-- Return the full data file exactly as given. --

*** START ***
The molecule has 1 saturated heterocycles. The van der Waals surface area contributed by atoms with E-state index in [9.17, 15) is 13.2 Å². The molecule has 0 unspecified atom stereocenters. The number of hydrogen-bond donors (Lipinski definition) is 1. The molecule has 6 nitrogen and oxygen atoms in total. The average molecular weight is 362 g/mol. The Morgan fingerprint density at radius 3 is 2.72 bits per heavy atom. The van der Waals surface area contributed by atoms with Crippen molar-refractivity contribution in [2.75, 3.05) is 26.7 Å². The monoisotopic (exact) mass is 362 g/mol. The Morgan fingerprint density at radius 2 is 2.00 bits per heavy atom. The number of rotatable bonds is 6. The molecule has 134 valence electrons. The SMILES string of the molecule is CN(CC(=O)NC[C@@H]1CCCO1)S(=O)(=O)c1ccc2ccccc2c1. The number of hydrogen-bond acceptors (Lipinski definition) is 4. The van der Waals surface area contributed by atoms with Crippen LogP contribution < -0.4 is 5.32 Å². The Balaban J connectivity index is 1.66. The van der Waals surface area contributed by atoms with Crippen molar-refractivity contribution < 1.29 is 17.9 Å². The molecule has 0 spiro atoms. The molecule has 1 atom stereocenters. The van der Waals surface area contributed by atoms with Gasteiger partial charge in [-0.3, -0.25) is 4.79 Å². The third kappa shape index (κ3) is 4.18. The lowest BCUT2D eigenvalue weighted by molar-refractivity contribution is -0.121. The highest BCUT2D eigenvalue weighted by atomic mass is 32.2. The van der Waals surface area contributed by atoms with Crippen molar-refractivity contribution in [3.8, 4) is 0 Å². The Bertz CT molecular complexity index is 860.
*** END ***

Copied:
The molecule has 1 saturated heterocycles. The van der Waals surface area contributed by atoms with E-state index in [9.17, 15) is 13.2 Å². The molecule has 0 unspecified atom stereocenters. The number of hydrogen-bond donors (Lipinski definition) is 1. The molecule has 6 nitrogen and oxygen atoms in total. The average molecular weight is 362 g/mol. The Morgan fingerprint density at radius 3 is 2.72 bits per heavy atom. The van der Waals surface area contributed by atoms with Crippen molar-refractivity contribution in [2.75, 3.05) is 26.7 Å². The monoisotopic (exact) mass is 362 g/mol. The Morgan fingerprint density at radius 2 is 2.00 bits per heavy atom. The number of rotatable bonds is 6. The molecule has 134 valence electrons. The SMILES string of the molecule is CN(CC(=O)NC[C@@H]1CCCO1)S(=O)(=O)c1ccc2ccccc2c1. The number of hydrogen-bond acceptors (Lipinski definition) is 4. The van der Waals surface area contributed by atoms with Crippen LogP contribution < -0.4 is 5.32 Å². The Balaban J connectivity index is 1.66. The van der Waals surface area contributed by atoms with Crippen molar-refractivity contribution < 1.29 is 17.9 Å². The molecule has 0 spiro atoms. The molecule has 1 atom stereocenters. The van der Waals surface area contributed by atoms with Gasteiger partial charge in [-0.3, -0.25) is 4.79 Å². The third kappa shape index (κ3) is 4.18. The lowest BCUT2D eigenvalue weighted by molar-refractivity contribution is -0.121. The highest BCUT2D eigenvalue weighted by atomic mass is 32.2. The van der Waals surface area contributed by atoms with Crippen molar-refractivity contribution in [3.8, 4) is 0 Å². The Bertz CT molecular complexity index is 860.